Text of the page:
Adam Driver as Kylo Ren is superb. His interrogation of Rey and interaction with Han, show us how close we all are to the allure of our own dark side. Whether it was the barrier of Sidious’ exaggerated wrinkles, Vader’s suit, or the red and black Zabrak face of Darth Maul, there was always that line of separation that kept the dark side at a safe distance from our real lives and kept us from considering that we could ever be capable of such alien and foreign darkness. In addition to his sincere and genuine acting, Driver’s relatively mundane face and hair help bring the evil of the dark side a little closer to home. Also, the poor fella wants to be like grandpa. Aww!
John Boyega as Finn, Daisy Ridley as Rey, and Oscar Isaac as Poe Dameron, all are fun to watch and are easy to invest in emotionally. The use of “unknown” actors in these roles, as with the main roles in the original trilogy, paid off once again.
As for Harrison Ford and Carrie Fisher reprising their roles as Han and Leia, I think they saddled back up fairly well. It was nice to see the chemistry between the actors perpetuated after all these years. It was there. And while I give a little more credit to Carrie Fisher, for being a bit more believable in her return and her role with being a General in the resistance, Harrison Ford showed Han doing what Han would probably have been doing 32 years later. He shows back up still doing what he wants, the way he wants to do it. But even so, his subconscious is still noticeably driven by his love for Leia. You can see him almost hesitate when he’s thinking of shouting out to his and Leia’s son, Ben/Kylo Ren, but he didn’t–not just because Leia wanted him to bring their son home, but like his return to assist Luke at the end of A New Hope, he knew it was the right thing to do. This led to his demise, but in his death, at the hands of Ben/Kylo ren, he went out spectacularly, with his touching Ben’s face almost as powerful as his “I know,” to Leia, so many years ago.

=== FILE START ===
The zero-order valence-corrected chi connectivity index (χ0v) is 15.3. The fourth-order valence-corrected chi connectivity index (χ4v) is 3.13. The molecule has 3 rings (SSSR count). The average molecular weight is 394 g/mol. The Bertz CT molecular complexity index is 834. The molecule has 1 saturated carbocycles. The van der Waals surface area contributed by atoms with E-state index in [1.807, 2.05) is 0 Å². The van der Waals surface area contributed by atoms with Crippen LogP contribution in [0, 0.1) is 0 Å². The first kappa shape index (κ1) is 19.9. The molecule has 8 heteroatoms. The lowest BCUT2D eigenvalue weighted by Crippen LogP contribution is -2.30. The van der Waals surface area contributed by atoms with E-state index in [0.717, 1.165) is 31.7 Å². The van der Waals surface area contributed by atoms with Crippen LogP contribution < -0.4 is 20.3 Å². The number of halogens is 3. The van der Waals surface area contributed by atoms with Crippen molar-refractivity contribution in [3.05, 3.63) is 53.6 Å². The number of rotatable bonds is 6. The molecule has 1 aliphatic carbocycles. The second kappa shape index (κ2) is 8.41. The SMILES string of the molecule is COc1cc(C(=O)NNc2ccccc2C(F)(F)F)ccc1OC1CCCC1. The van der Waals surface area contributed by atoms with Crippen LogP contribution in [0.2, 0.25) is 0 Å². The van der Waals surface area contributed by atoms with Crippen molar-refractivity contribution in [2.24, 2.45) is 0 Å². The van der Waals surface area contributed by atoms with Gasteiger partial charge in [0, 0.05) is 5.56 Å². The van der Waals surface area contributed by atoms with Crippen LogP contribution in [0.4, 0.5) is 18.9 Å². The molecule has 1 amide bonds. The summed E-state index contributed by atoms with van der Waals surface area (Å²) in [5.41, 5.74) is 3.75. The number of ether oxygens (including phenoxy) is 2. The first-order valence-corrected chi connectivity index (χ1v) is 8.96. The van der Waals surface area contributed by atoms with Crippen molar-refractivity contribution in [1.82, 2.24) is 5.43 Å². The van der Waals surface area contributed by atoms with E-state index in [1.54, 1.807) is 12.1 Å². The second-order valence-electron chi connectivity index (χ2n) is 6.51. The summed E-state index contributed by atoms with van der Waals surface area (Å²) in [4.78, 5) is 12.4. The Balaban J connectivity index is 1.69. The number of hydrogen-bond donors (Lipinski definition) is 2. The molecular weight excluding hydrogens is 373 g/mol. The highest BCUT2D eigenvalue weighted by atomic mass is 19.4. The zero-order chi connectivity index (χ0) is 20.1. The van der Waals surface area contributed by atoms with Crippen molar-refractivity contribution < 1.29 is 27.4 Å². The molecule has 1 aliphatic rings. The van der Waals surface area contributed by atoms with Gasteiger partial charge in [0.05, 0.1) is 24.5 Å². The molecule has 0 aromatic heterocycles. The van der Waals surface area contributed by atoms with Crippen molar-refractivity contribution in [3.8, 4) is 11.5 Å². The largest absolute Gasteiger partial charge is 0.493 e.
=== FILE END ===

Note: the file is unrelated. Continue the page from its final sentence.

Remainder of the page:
Last and obviously not least, we have Luke, who we saw in the last two minutes of the entire film. Now, while I can understand the minority of people displeased with the minimized involvement of Luke in the plot of episode VII, I can only direct them towards the entire original trilogy if they want to see something that features Luke. He was the hero of *that* trilogy. But make *no* mistake… He has been set up to be extremely involved in episode VIII, in whatever training of new Jedi I can only assume he’ll be doing. And I for one, will obviously, of course, definitely welcome an extremely Luke-heavy episode VIII and/or episode IX.
So in summation, episode VII was exactly what it needed to be. It needed to be new and old. It was superficial in areas to fulfill some immediate needs from the fanbase, while at the same time, planting some seeds of deep down, dark unknowns, such as the questions surrounding Snoke, or all that has happened with Luke. It needed to linger a bit on what made us all fall in love with this ultimate display of good vs. evil, while pushing forward to a new story. It needed to let us know that it was not, at all, another arbitrary prequel trilogy, but a trilogy for the fans, and for the future.